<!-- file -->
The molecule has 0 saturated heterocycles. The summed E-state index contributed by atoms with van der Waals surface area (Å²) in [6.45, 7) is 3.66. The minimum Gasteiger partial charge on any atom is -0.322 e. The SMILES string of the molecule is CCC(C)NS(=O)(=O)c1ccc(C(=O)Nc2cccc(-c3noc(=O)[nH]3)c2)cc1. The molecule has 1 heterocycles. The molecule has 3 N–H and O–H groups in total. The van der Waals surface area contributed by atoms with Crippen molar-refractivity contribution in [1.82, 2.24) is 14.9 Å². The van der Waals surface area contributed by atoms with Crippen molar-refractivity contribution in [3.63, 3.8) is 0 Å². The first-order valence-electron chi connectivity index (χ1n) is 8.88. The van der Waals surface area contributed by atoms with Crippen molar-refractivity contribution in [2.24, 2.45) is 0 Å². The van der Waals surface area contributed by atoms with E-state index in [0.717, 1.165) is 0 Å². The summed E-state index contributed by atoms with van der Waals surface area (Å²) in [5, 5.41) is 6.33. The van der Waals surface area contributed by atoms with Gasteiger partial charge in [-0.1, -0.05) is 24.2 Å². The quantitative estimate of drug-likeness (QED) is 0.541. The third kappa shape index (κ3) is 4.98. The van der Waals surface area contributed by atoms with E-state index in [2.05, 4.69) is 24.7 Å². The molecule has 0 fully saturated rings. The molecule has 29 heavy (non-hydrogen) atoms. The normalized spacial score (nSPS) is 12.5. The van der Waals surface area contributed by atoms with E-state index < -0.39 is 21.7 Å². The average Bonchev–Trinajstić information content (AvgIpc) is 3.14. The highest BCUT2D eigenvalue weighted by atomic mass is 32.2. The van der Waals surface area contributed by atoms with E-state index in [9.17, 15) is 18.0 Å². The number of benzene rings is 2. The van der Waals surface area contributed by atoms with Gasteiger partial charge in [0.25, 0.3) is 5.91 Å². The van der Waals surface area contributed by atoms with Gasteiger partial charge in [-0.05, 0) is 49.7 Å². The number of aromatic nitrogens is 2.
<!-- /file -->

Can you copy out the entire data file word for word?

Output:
The molecule has 0 saturated heterocycles. The summed E-state index contributed by atoms with van der Waals surface area (Å²) in [6.45, 7) is 3.66. The minimum Gasteiger partial charge on any atom is -0.322 e. The SMILES string of the molecule is CCC(C)NS(=O)(=O)c1ccc(C(=O)Nc2cccc(-c3noc(=O)[nH]3)c2)cc1. The molecule has 1 heterocycles. The molecule has 3 N–H and O–H groups in total. The van der Waals surface area contributed by atoms with Crippen molar-refractivity contribution in [1.82, 2.24) is 14.9 Å². The van der Waals surface area contributed by atoms with Crippen molar-refractivity contribution in [3.63, 3.8) is 0 Å². The first-order valence-electron chi connectivity index (χ1n) is 8.88. The van der Waals surface area contributed by atoms with Crippen molar-refractivity contribution in [2.24, 2.45) is 0 Å². The van der Waals surface area contributed by atoms with E-state index in [0.717, 1.165) is 0 Å². The summed E-state index contributed by atoms with van der Waals surface area (Å²) in [5, 5.41) is 6.33. The van der Waals surface area contributed by atoms with Gasteiger partial charge in [-0.1, -0.05) is 24.2 Å². The quantitative estimate of drug-likeness (QED) is 0.541. The third kappa shape index (κ3) is 4.98. The van der Waals surface area contributed by atoms with E-state index in [2.05, 4.69) is 24.7 Å². The molecule has 0 fully saturated rings. The molecule has 29 heavy (non-hydrogen) atoms. The normalized spacial score (nSPS) is 12.5. The van der Waals surface area contributed by atoms with E-state index < -0.39 is 21.7 Å². The average Bonchev–Trinajstić information content (AvgIpc) is 3.14. The highest BCUT2D eigenvalue weighted by atomic mass is 32.2. The van der Waals surface area contributed by atoms with E-state index in [9.17, 15) is 18.0 Å². The number of benzene rings is 2. The van der Waals surface area contributed by atoms with Gasteiger partial charge in [0.25, 0.3) is 5.91 Å². The van der Waals surface area contributed by atoms with Gasteiger partial charge in [-0.05, 0) is 49.7 Å². The number of aromatic nitrogens is 2.